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ISSN: 2329-8731
Journal of Infectious Diseases & Preventive Medicine
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Whole Genome Sequencing for Detection of Zoonotic Tuberculosis in Queretaro, Mexico

Claudia Angelica Perea Razo1, Feliciano Milian Suazo2, Isabel Barcenas Reyes1, Susana Sosa Gallegos2, Elba Rodriguez Hernandez3, Susana Flores Villalva3 and Germinal Jorge Canto Alarcon2*

1Doctorado en Ciencias Biologicas, Universidad Autonoma de Queretaro, Q, Mexico

2Facultad de Ciencias Naturales, Universidad Autonoma de Queretaro, Queretaro, Mexico

3CENID, Fisiologia y Mejoramiento Animal, INIFAP, Colon, Queretaro, Mexico

*Corresponding Author:
Germinal Jorge Canto Alarcon
Facultad de Ciencias Naturales
Universidad Autonoma de Queretaro, Queretaro, Mexico
Tel: 52(442)1921200 Ext. 5347
E-mail: [email protected]

Received date: January 31, 2017; Accepted date: March 15, 2017; Published date: March 22, 2017

Citation: Perea Razo CA, Suazo FM, Reyes IB, Gallegos SS, Hernandez ER, et al. (2017) Whole Genome Sequencing for Detection of Zoonotic Tuberculosis in Queretaro, Mexico. J Infect Dis Preve Med 5:158. doi: 10.4172/2329-8731.1000158

Copyright: © 2017 Perea Razo CA, et al. This is an open-access article distributed under the terms of the Creative Commons Attribution License, which permits unrestricted use, distribution, and reproduction in any medium, provided the original author and source are credited.

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Abstract

A total of 2,736 samples, sputum, urine, and other fluids, collected from 1,154 tuberculosis suspicious patients in Queretaro, Mexico were included in the study. Acid-fast staining and culture in selective mediums, Stonebrink and Lowenstein-Jensen, were performed in all samples. Genotyping of isolates was performed by spoligotyping and single nucleotide polimorfism (SNP) whole genome sequencing. Mycobacterium bovis spoligotypes and SNP-types obtained were compared to those of cattle found in a database. Twenty-one (1.8%) isolates of Mycobacterium were obtained by culture, all from sputum; two (13%) were identified as M. bovis by spoligotyping, SB0673 and SB0971, which are frequently found in cattle in Mexico. From the isolates´ total, 15 were whole genome sequenced, confirming two as M. bovis. The SNP patterns of the two M. bovis isolates from human were similar to those found in cattle in different parts of Mexico.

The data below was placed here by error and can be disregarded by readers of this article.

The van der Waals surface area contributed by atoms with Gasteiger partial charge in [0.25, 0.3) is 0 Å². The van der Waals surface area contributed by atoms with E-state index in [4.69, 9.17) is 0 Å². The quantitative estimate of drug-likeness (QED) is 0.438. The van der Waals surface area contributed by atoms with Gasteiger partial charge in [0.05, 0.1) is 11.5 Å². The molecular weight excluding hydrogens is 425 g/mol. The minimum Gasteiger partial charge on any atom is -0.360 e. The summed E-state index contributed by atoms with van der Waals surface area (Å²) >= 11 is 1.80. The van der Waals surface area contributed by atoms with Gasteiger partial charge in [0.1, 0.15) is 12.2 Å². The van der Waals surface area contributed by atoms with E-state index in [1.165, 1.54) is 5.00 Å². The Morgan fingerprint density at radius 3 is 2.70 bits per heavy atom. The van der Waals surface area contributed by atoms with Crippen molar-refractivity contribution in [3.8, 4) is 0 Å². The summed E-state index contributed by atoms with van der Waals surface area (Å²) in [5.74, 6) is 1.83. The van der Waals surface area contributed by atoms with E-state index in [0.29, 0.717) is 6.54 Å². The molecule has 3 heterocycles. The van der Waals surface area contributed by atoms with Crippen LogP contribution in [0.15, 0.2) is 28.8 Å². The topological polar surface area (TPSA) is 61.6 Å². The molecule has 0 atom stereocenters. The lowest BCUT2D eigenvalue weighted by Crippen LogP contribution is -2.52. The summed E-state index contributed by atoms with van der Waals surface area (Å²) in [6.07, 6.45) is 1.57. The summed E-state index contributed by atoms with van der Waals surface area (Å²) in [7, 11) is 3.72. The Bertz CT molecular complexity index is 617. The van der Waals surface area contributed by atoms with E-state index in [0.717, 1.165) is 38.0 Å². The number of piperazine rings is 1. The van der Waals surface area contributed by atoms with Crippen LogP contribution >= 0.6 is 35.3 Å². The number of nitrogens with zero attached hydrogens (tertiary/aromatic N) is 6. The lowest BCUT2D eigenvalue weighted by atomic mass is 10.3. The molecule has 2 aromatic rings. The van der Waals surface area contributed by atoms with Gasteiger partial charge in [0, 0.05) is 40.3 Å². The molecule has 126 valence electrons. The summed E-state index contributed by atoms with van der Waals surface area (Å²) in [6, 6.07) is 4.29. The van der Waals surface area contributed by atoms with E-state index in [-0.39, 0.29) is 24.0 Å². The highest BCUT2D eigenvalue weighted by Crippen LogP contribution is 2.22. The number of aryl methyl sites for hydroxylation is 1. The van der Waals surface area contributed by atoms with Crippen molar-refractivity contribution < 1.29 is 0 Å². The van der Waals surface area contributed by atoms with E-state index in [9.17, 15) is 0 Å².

Keywords

M. bovis; Tuberculosis; Spoligotyping; Molecular epidemiology, Queretaro

Introduction

Tuberculosis (TB) is a disease that affects both humans and animals. Humans are predominantly infected by Mycobacterium tuberculosis whereas animals by M. bovis; however, both are susceptible to both species, with no significant clinical, radiological or pathological differences [1]. Mycobacterium tuberculosis and M. bovis are 99.9% similar at the nucleotide and 16S rRNA sequences, virtually identical [2-4]. M. bovis has usually neglected as an important pathogen in human tuberculosis; nevertheless, different studies in different populations have shown that M. bovis has an important role in human tuberculosis [5-9]. In past decades, retrospective studies on stored samples reported that TB due to M. bovis is between 8 and 10% [5-7]. Recent studies in Mexico, in a dairy zone with high prevalence of the disease in cattle (17%), a prevalence of 7% was found in samples from symptomatic patients [8]. More recently, in San Diego, M. bovis was found in 45% of tuberculosis cases in children, 6% in adults, most in patients with Hispanic background [9]. From 1995 to 2009, at the Occidental Medical Center of Guadalajara, Jalisco, Mexico, from 124 cases, 35 (28%) were due to M. bovis; 26 extra-pulmonary [10]. A study performed at the Siglo XXI Hospital in Mexico City in samples from 2000 to 2007, reported 22.3% of cases due to M. bovis [11].